UPSET OF THE YEAR: Bradley-Pacquiao
Only a handful of media types thought the result was legit. But if we go solely by what appears in the record books, nothing in 2012 for me tops the surprise of seeing the Filipino’s win streak snapped.
ROUND OF THE YEAR: Martinez-Chavez Jr. (12)
My heart was thudding as I watched the last-round replay without knowing the outcome, and I’ve got to hand it to Sergio for somehow escaping being branded the Argentine Meldrick Taylor.
PROSPECT OF THE YEAR: Carl Frampton
Thanks to the magic of the Internet, I was able to see the Belfast “Jackal” make a steady climb with four 2012 victories. By the end of 2013, it says here that he’ll be a world champ.
ROBBERY OF THE YEAR: Rios-Abril
Adalaide Byrd’s 9-3 card in favor of the interim WBA champ was the only thing approaching sanity when it came to this scoring crime. So bad, in fact, that the Panamanians rightly let Abril keep his belt.
EVENT OF THE YEAR: Froch-Bute
The crowd and revenue were smaller than Nevada, but nothing I saw in 2012 approached the ambiance created by the intense super middle against a marquee foe in front of his adoring hometown.
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This week’s title-fight schedule:
Vacant WBA minimumweight title – Osaka, Japan
Ryo Miyazaki (No. 2 contender) vs. Pornsawan Porpramook (No. 4 contender)
Miyazaki (17-0-3, 10 KO): First title fight; Fifteenth fight in Osaka (11-0-3)
Porpramook (27-4-1, 17 KO): Seventh title fight; Held WBA title in 2011 (zero defenses)
Fitzbitz says: “Streaking local hero ready to take championship step against veteran Thai who’s long been a top-level gatekeeper.” Miyazaki by decision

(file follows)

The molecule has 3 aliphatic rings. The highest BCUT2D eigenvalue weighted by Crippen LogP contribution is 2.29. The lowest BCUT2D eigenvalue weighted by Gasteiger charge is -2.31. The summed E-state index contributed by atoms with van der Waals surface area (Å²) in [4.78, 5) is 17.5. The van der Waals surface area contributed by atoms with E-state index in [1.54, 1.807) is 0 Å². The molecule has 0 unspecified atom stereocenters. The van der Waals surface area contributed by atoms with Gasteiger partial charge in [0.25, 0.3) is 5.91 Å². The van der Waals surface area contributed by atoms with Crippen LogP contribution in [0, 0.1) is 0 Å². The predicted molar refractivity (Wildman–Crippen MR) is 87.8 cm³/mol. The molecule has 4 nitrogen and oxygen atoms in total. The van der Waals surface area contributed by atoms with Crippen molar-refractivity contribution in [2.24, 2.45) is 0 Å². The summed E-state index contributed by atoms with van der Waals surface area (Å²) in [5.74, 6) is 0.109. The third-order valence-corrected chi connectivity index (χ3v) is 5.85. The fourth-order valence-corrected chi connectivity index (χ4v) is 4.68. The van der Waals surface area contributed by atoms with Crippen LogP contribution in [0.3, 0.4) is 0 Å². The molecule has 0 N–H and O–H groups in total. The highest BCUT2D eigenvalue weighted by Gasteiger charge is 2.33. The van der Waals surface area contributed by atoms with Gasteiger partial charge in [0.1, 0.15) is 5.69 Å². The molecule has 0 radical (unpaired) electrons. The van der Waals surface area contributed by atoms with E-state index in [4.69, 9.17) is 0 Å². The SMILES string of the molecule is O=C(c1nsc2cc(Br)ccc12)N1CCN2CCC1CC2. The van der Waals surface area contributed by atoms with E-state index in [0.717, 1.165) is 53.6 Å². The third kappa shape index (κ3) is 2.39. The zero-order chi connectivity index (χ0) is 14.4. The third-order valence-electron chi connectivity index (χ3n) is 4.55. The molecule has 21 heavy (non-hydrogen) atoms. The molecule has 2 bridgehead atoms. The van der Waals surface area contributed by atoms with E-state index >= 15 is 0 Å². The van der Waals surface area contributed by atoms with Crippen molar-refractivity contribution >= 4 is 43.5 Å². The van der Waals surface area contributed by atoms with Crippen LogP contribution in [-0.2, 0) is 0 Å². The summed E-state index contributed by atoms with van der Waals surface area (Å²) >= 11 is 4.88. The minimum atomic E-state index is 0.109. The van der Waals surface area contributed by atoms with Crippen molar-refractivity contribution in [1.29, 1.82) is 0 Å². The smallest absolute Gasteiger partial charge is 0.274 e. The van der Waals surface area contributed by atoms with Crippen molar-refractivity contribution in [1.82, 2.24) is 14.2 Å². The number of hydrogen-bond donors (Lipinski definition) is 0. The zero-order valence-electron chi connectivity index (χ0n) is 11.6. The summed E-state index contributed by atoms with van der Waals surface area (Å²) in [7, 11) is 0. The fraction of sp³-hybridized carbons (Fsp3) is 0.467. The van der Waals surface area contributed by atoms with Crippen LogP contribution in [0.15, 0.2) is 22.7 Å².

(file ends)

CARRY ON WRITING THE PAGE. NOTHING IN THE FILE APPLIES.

WBA super featherweight title – Tokyo, Japan
Takashi Uchiyama (champion) vs. Bryan Vasquez (No. 1 contender)
Uchiyama (18-0-1, 15 KO): Sixth title defense; Sixteenth fight in Tokyo (15-0)
Vasquez (29-0, 15 KO): First title fight; Fourth fight outside Costa Rica (3-0)
Fitzbitz says: “Young Costa Rican has handled himself well since stepping up competition, but a trip to the Far East doesn’t bode well against equally successful title-holder.” Uchiyama in 10
WBA super flyweight title – Tokyo, Japan
Tepparith Kokietgym (champion) vs. Kohei Kono (No. 8 contender)
Kokietgym (21-2, 13 KO): Fourth title defense; Unbeaten since 2008 (18-0)
Kono (27-7, 10 KO): Third title fight; Two wins in last five fights
Fitzbitz says: “Aging challenger skidded off the relevance map with three straight defeats in 2010-11 and doesn’t figure to return against red-hot defending claimant.” Kokietgym by decision
WBC super flyweight title – Tokyo, Japan
Yota Sato (champion) vs. Ryo Akaho (No. 5 contender)
Sato (25-2-1, 12 KO): Second title defense; Unbeaten since 2005 (20-0-1)
Akaho (19-0-2, 12 KO): First title fight; Three stoppages in four 12-round fights
Fitzbitz says: “Akaho hasn’t been on the same plane in terms of opponents, but his recent run of quick finishes has me thinking an upset is in the offing.” Akaho in 7
NOTE: Fights previewed are only those involving a sanctioning body's full- fledged title-holder -- no interim, diamond, silver, etc. Fights for WBA "world championships" are only included if no "super champion" exists in the weight class.
Last week’s picks: None
Overall picks record: 371-119 (75.7 percent)
Lyle Fitzsimmons has covered professional boxing since 1995 and written a weekly column for Boxing Scene since 2008. He is a full voting member of the Boxing Writers Association of America. Reach him at firstname.lastname@example.org or follow him on Twitter – @fitzbitz.